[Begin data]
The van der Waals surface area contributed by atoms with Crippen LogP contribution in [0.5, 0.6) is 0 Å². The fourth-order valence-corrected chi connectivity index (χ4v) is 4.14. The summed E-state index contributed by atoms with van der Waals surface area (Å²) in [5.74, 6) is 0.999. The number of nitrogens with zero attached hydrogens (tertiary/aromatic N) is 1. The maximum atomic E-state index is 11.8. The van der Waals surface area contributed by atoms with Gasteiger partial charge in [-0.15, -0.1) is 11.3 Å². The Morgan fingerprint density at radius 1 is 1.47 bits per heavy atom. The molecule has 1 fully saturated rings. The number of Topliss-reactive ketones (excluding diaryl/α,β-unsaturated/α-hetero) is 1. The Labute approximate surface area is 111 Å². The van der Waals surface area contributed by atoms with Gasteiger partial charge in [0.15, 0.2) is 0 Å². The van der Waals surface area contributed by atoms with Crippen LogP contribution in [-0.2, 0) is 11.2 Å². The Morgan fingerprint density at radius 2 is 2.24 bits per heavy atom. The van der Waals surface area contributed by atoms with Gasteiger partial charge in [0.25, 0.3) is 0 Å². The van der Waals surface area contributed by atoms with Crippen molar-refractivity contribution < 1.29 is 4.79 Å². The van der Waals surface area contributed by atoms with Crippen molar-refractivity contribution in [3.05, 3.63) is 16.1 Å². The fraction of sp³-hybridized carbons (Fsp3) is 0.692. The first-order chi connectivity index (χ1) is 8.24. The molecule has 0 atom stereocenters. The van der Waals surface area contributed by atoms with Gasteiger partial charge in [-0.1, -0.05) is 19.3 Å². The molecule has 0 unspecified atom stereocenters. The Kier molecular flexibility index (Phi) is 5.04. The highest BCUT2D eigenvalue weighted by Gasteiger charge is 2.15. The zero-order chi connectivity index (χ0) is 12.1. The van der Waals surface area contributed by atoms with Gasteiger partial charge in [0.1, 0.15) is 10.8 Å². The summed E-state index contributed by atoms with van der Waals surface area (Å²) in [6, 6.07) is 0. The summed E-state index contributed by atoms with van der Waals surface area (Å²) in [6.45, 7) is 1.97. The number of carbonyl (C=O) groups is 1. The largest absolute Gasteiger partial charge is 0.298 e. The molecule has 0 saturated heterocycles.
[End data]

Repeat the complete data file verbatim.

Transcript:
The van der Waals surface area contributed by atoms with Crippen LogP contribution in [0.5, 0.6) is 0 Å². The fourth-order valence-corrected chi connectivity index (χ4v) is 4.14. The summed E-state index contributed by atoms with van der Waals surface area (Å²) in [5.74, 6) is 0.999. The number of nitrogens with zero attached hydrogens (tertiary/aromatic N) is 1. The maximum atomic E-state index is 11.8. The van der Waals surface area contributed by atoms with Gasteiger partial charge in [-0.15, -0.1) is 11.3 Å². The Morgan fingerprint density at radius 1 is 1.47 bits per heavy atom. The molecule has 1 fully saturated rings. The number of Topliss-reactive ketones (excluding diaryl/α,β-unsaturated/α-hetero) is 1. The Labute approximate surface area is 111 Å². The van der Waals surface area contributed by atoms with Gasteiger partial charge in [0.15, 0.2) is 0 Å². The van der Waals surface area contributed by atoms with Crippen LogP contribution in [-0.2, 0) is 11.2 Å². The Morgan fingerprint density at radius 2 is 2.24 bits per heavy atom. The van der Waals surface area contributed by atoms with Gasteiger partial charge in [0.25, 0.3) is 0 Å². The van der Waals surface area contributed by atoms with Crippen molar-refractivity contribution < 1.29 is 4.79 Å². The van der Waals surface area contributed by atoms with Crippen molar-refractivity contribution in [3.05, 3.63) is 16.1 Å². The fraction of sp³-hybridized carbons (Fsp3) is 0.692. The first-order chi connectivity index (χ1) is 8.24. The molecule has 0 atom stereocenters. The van der Waals surface area contributed by atoms with Gasteiger partial charge in [-0.1, -0.05) is 19.3 Å². The molecule has 0 unspecified atom stereocenters. The Kier molecular flexibility index (Phi) is 5.04. The highest BCUT2D eigenvalue weighted by Gasteiger charge is 2.15. The zero-order chi connectivity index (χ0) is 12.1. The van der Waals surface area contributed by atoms with Gasteiger partial charge in [0.1, 0.15) is 10.8 Å². The summed E-state index contributed by atoms with van der Waals surface area (Å²) in [6, 6.07) is 0. The summed E-state index contributed by atoms with van der Waals surface area (Å²) in [6.45, 7) is 1.97. The number of carbonyl (C=O) groups is 1. The largest absolute Gasteiger partial charge is 0.298 e. The molecule has 0 saturated heterocycles.